Commercial, Energy Efficiency, Utilities, Commercial, Distributed Generation, Finance, Solar - July 6, 2017
Wyoming efficiency program helps fund solar, retrofit projects for local businesses
A new energy efficiency initiative through the town of Jackson, Wyo., has approved loans for two local businesses to finance upcoming energy projects, including a rooftop solar installation for a local brewery.
Energy Conservation Works, a program developed through a partnership of the town of Jackson, Teton County, local electric utility Lower Valley Energy and a group of local organizations, offers energy efficiency loans for local business at a 0% interest rate.
In late June, Jackson’s public energy board approved loan agreements through Energy Conservation Works with Roadhouse Brewing and Purple Orange, a media and public relations firm, according to the Jackson Hole News & Guide. Both companies are small businesses based in the Jackson area.
Roadhouse Brewing’s loan will finance solar panels on its new brewery location. Amy Haverkampf, director of special projects at Roadhouse Brewing, had already received a grant from the U.S. Department of Agriculture, which funded 25% of the $75,000 solar panel project, according to the newspaper. Haverkampf then turned to Energy Conservation Works to help finance the remainder.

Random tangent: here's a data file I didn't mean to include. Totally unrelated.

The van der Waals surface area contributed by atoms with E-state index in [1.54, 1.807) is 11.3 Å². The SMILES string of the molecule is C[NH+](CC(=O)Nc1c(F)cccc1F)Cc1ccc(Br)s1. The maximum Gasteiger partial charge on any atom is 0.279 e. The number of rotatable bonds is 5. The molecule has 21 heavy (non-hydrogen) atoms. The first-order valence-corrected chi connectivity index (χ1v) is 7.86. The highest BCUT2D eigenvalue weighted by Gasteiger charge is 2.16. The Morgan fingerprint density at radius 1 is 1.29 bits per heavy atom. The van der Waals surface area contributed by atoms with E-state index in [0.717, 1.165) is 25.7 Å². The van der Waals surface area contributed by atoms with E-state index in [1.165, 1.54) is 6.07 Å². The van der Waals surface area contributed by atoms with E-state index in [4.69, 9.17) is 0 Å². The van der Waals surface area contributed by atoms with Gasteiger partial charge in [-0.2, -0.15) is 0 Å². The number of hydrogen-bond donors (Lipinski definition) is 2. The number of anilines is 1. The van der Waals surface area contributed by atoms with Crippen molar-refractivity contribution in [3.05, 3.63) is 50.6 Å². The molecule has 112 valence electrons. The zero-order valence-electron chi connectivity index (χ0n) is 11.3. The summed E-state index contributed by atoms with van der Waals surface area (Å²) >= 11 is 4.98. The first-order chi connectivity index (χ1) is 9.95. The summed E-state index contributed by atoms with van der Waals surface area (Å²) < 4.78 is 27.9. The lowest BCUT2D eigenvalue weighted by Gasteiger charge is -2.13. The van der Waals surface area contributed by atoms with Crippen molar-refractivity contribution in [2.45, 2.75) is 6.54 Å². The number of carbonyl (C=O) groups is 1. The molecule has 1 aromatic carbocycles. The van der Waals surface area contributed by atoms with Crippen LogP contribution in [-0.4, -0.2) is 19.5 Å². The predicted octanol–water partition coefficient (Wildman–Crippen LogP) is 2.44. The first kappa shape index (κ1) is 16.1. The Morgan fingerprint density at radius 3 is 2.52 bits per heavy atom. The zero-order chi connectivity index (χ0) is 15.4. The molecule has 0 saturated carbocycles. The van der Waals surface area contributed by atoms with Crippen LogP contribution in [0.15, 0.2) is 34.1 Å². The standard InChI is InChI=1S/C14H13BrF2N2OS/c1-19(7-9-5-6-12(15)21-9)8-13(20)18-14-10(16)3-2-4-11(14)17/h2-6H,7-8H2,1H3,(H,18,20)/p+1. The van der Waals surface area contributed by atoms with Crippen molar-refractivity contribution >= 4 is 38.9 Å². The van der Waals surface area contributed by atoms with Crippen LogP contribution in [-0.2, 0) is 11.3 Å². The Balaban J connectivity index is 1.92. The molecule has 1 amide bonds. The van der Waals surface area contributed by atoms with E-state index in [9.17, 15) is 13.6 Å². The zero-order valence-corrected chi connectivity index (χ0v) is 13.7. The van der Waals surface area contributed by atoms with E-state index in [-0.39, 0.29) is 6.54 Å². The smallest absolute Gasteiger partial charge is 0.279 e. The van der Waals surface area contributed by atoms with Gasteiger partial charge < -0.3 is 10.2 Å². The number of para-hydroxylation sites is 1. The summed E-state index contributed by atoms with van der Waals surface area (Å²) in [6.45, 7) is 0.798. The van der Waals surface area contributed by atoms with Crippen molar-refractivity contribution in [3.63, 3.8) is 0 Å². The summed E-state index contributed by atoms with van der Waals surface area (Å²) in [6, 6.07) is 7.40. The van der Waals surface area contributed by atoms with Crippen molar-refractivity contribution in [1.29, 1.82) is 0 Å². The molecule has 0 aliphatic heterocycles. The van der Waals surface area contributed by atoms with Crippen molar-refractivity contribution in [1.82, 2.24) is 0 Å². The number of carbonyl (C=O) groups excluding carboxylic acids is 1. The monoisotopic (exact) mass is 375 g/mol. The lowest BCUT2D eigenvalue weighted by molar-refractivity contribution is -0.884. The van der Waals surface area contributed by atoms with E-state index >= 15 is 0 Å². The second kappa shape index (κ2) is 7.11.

According to the Jackson Hole News & Guide, “[a]t Purple Orange the loan will go toward an ‘exhaustive retrofit’ of the firm’s commercial space, including new insulation and windows.”
“We’re supporting local business by helping them do more with less energy consumption,” Phil Cameron, executive director at Energy Conservation Works, told the newspaper. “It helps to streamline their operations, reduce their operation expenses, and a lot of times it aligns with the business’s ethic or mission or principles.”
The town of Jackson’s public energy board created Energy Conservation Works to help achieve its sustainability goals across Jackson and Teton County and advocate for energy conservation and emissions reductions in Jackson Hole.
The project’s goals include generating 2 MW of additional energy from renewable sources over the next 20 years. The clean energy will mitigate the 30 MW of energy needed for the town’s load growth over the next 20 years by 33% through resource conservation. The project also plans to advocate for the adoption of building codes requiring maximum energy efficiency for future buildings and infrastructure.
As part of its energy efficiency efforts, Energy Conservation Works also facilitates independent public projects in the region. Recently, it installed a 111 kW photovoltaic system at a new bus facility, which is expected to supply 80% of Jackson’s START bus system’s electrical needs and save more than 180,000 pounds of CO2 annually.
Energy Conservation Works also installed electric vehicle charging stations at three parking lots in Jackson, in collaboration with Yellowstone-Teton Clean Cities, a regional project through the U.S. DOE.
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